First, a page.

Sharing a lot of characteristics with the “Ultra Low Market Cap” red flag, looking for companies with a close of less than 2 gives you a number of companies whose market cap ranges from Micro to Small. These companies tend to have extremely poor fundamentals and also have a high probability of causing negative returns in your portfolio.
For this flag, we collect all companies who have a close of less than two at the time of screening. Now, a lot of marketers will try to sell you the idea that you can make your fortune on these low priced stocks. In some cases, that ends up being true. But in the majority of cases, you’re going to be stuck with a failing company without enough volume for you to exit the trade when you need to.
Now, all red flags in our system must follow a couple of simple rules. The first rule is simple, that the strategy must lose money over the defined period—in this case, from 2000 to today. In the case of “RawClose < 2” we have successfully lost money most years. Now, there was a small spike during the dot com bubble throughout the year 2000, but that was quickly corrected as the strategy went from +200% to -50% over the following two years.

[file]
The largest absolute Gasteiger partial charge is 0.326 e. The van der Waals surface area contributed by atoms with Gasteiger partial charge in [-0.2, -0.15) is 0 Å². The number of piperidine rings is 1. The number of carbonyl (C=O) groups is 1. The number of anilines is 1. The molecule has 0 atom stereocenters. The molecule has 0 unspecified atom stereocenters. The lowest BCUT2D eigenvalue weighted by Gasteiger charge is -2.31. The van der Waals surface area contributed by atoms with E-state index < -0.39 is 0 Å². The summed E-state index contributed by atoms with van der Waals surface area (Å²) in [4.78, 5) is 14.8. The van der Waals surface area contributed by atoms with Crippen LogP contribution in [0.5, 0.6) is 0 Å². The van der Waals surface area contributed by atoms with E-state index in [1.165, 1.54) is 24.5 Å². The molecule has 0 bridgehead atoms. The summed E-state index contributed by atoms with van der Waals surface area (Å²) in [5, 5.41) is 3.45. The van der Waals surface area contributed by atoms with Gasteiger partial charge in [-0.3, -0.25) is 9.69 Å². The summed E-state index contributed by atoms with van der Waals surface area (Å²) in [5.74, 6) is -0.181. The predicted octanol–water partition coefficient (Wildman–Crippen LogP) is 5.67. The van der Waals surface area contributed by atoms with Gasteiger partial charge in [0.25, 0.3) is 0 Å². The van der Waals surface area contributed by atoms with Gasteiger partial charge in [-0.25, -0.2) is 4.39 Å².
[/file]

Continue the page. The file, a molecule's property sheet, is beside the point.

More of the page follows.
The other major requirement for our red flags is that more than 50% of all positions taken on during that time frame must lose money. In the image above you can see that we have a loss rate of just over 60%. So if you wanted to make money over the past seventeen years, you would have needed to successfully pick the 1156 companies that made money in that timeline. This doesn’t seem too hard, but it becomes a much bigger challenge when you made just fewer than 3000 trades over those seventeen years. It’s probably also just smarter to stay away from these companies altogether.
In the above scatter plot, we have plotted the market cap of all companies taken on by this flag and compared them to the total returns made by that position during the duration of the trade. The majority of the companies returned had a market cap of under $500m which was to be expected. There were obviously some big winners – with some companies returning as much as 400%. However, the majority of the trades are located in the bottom left-hand corner of the chart. This densely populated area is full of companies that have lost money throughout the trade.
You could likely find parameters that found the best performing low priced companies, but when the majority of companies that have a price of less than $2 lose money, is it worth the risk?